By New Times
By Connor Radnovich
By Robrt L. Pela and Amy Silverman
By Ray Stern
By Keegan Hamilton
By Matthew Hendley
By Monica Alonzo
By Monica Alonzo
A Maricopa County prosecutor faces demotion and a salary cut because she told a grand jury foreman to rein in jurors who had pursued their own line of questioning.
County Attorney Rick Romley last month asked another agency to determine whether criminal jury-tampering charges should be filed against Sandra Canter, a seven-year veteran of the office. Although the Pinal County Attorney's Office declined to file charges, Romley decided last week to demote Canter and cut her annual salary by 5 percent.
Canter has informed Romley she plans to appeal her punishment to the county Merit System Commission.
The discipline stems from an April 25 incident during a recess in grand jury proceedings. Canter isn't contesting she erred badly by telling the foreman in frustration to take control of the panel and to keep things moving along.
But Canter alleges that the punishment doesn't fit the crime, especially since she's the one who brought the incident to the attention of a supervisor shortly after it happened.
Because grand jury proceedings are secret under Arizona law, no one is revealing specific details of the case that led Canter to vent her feelings with the foreman. But, says Canter's attorney, Tom Rogers, another prosecutor successfully represented the case to a different grand jury after Canter's error came to light.
"This situation might never have occurred," Rogers argued in papers filed May 13 with the county's Merit System Commission, "but for the lack of training and ongoing guidance in her new role before the grand jury. . . . She will not repeat her mistake because of her own efforts and professional commitment, not because of disciplinary action by the Maricopa County attorney."
Grand juries determine if "probable cause" exists that a crime may have been committed. Routinely, they then issue a "true bill," which lists the charges against a defendant.
Grand jury testimony is taken in a closed-door setting, unchallenged by the accused. Most in the criminal justice arena see the proceedings as a sort of star chamber, in which grand jurors obediently follow the direction of prosecutors unfettered by defense attorneys, the public and the press.
However, grand jurors are allowed to ask their own questions, and Canter's outburst came after grand jurors got bogged down with what she considered to be irrelevant inquiries.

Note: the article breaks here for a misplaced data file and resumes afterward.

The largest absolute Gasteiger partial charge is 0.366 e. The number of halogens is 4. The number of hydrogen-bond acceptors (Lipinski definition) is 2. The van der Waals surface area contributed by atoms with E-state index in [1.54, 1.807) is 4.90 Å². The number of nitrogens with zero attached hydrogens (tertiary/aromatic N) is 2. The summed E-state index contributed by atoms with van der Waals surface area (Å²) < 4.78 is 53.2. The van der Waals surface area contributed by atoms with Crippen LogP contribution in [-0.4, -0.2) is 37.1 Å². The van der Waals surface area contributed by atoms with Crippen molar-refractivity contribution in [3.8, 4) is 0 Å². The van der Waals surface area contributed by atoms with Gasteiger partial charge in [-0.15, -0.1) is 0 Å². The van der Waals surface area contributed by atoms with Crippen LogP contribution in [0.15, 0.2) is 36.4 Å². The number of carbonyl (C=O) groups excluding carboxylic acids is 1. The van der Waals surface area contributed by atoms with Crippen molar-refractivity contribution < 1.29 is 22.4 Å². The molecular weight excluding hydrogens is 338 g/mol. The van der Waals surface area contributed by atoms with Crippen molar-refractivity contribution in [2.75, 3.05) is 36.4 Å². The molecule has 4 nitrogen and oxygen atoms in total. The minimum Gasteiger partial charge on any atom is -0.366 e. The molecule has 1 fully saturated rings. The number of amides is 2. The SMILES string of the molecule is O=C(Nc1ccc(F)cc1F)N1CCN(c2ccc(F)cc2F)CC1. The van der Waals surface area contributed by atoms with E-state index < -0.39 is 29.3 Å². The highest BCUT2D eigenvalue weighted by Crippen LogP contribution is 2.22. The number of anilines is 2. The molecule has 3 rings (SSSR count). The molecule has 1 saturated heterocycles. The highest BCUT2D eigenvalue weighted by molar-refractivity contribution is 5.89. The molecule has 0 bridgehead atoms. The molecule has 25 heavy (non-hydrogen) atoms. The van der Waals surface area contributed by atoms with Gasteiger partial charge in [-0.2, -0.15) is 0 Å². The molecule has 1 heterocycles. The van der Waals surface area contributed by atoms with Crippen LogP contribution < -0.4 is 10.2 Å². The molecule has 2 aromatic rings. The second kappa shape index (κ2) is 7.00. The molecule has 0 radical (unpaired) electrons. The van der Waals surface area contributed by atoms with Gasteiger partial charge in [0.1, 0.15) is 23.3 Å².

"Ms. Canter indicated that the [grand jury] foreman should take control so that the jury could refocus on the issues before it and get on with its work," Rogers wrote in the notice of Canter's appeal.
The secretive nature of the panel makes what happened with Sandra Canter and the grand juror intolerable, says Superior Court Judge Ron Reinstein, who presides over the courts' criminal division.
"The prosecutors that run the grand jury--Miles Nelson and Charles Donofrio--really run a tight ship and go by the book," Reinstein says. "They are well-aware that even an appearance of impropriety taints the process. They contacted me soon after they learned that Sandra had screwed up. I questioned the grand jury and I reiterated to the people that they can ask prosecutors whatever questions they think are relevant to the case at hand."
That the County Attorney's Office learned about Canter's wrongdoing from Canter herself should be considered in mitigation, says attorney Tom Rogers.
"The entire matter was brought to the attention of Ms. Canter's supervisors because she reported her own mistake," Rogers notes. "She believed that the interests of justice and her ethical duty required her disclosure and follow-up action. The demotion may have a chilling effect on honest self-reporting of mistakes and may encourage others not to report such errors for fear of similar overreaction and retaliation."
But Paul Ahler, the office's chief deputy, says such situations should never be taken lightly.
"We prosecutors have a lot of power," he says, "and it's just not right to abuse it in any fashion. That's why we've responded this way in this unfortunate circumstance."
The discipline against Canter will reduce her salary from $53,435 to $50,772 annually, says Shawn Nau, a deputy county attorney who handles personnel matters.
Canter tried at a meeting last week to persuade Romley and other members of the County Attorney's Office to reconsider the punishment, but on Friday Romley ordered the demotion.